-On this date 42 years ago, the Blue Jays named Bobby Cox as their new manager. At that point, the Blue Jays had finished in last place in the American League East division in each of their first five seasons. Under Cox, the Blue Jays improved to 78-84 in 1982, then had back-to-back 89-73 campaigns before he led them to a franchise record 99 wins in 1985. He departed following that season to become the general manager of the Atlanta Braves. “Playing for Bobby Cox was a real pleasure,” Rance Mulliniks told me in an interview in September. “He was great to play for. All that Bobby ever asked was that you be prepared and that you give your best effort . . . He taught me how to really play to win at the major league level and how to be not just a major league baseball player, but how to be a professional in your approach.”
-The Canadian Baseball Hall of Fame has added a pair of cleats worn by Chicago Cubs outfield prospect Owen Caissie (Burlington, Ont.) in this year’s World Baseball Classic to their collection. The left-handed hitting slugger had three hits – including a home run – and four RBIs in three games at the tournament and proceeded to have a breakout season with the Cubs’ double-A Tennessee Smokies. In 120 games, he batted .289 with 22 home runs and 84 RBIs. Chosen by the San Diego Padres in the second round of the 2020 MLB draft, Caissie never played a game in the Pads’ organization before he was dealt to the Cubs as part of the package for right-hander Yu Darvish in December 2020. Since then, the Fieldhouse Pirates and Junior National Team alum, who is still only 21, has played three seasons in the Cubs’ organization.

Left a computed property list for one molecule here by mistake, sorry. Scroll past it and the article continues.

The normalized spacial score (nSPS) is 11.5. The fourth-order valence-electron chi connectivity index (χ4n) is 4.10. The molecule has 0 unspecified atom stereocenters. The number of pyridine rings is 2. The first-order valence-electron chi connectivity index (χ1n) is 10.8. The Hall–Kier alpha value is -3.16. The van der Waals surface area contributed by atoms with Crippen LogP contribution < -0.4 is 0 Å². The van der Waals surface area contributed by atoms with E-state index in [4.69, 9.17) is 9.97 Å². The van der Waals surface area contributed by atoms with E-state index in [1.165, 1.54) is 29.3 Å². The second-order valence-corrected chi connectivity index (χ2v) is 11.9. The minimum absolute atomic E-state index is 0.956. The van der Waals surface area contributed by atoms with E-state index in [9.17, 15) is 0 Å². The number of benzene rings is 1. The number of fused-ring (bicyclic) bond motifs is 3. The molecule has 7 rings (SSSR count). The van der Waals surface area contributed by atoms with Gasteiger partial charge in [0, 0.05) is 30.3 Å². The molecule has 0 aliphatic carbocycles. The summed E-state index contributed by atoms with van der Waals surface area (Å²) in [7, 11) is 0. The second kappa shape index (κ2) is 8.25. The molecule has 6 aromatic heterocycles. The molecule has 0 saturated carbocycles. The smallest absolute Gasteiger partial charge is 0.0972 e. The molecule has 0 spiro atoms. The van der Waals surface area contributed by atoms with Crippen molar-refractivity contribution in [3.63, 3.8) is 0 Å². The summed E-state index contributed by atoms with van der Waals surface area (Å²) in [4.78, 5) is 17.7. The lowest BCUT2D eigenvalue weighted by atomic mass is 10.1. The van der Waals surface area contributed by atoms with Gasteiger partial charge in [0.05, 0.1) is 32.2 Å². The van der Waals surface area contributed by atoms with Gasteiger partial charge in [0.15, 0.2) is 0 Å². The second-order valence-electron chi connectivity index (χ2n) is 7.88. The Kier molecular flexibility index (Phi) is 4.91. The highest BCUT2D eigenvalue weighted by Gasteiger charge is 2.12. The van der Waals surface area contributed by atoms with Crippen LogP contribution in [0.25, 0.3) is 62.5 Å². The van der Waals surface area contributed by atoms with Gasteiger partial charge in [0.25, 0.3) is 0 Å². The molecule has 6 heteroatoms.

-Please take a moment to remember former Blue Jays pitching coach Al Widmar who passed away on this date 18 years ago at the age of 80. Prior to his role with the Blue Jays, Widmar pitched in parts of five major league seasons between 1947 and 1952, making 114 appearances (42 starts) with the Boston Red Sox, St. Louis Browns and Chicago White Sox. Following his playing career, he became a minor league manager and then a big league pitching coach with the Phillies and Milwaukee Brewers before joining the Blue Jays following the 1979 season. In his decade as Blue Jays’ pitching coach, he helped hone the skills of Dave Stieb, Jimmy Key and Jim Clancy among others.
-If you’re a Canadian baseball history buff (like me), mark November 4th and 5th on your calendar. Longtime Canadian Baseball Hall of Fame volunteer and co-founder of the Centre for Canadian Baseball Research Andrew North has announced that the sixth annual Canadian Baseball History Conference will take place in Toronto on those dates. This year’s event, which will again be organized by Andrew, will include two days of interesting presentations on Canadian baseball history. For more information and for a complete list of the presentations, you can click on this link. The registration fee is $50. To register, please email Andrew at firstname.lastname@example.org.
-This week’s trivia question: Prior to Dave McKay with the D-Backs this season, who is the last Canadian to be an on-the-field coach for a team that has advanced to the National League Championship Series? Please provide your answer in the “Comments” section below.
-The answer to last week’s trivia question (Over the years, two Canadians – outside of Edouard Julien – have hit home runs for the Minnesota Twins in the major league post-season. Name one of them.) was either Corey Koskie (Anola, Man.) or Justin Morneau (New Westminster, B.C.).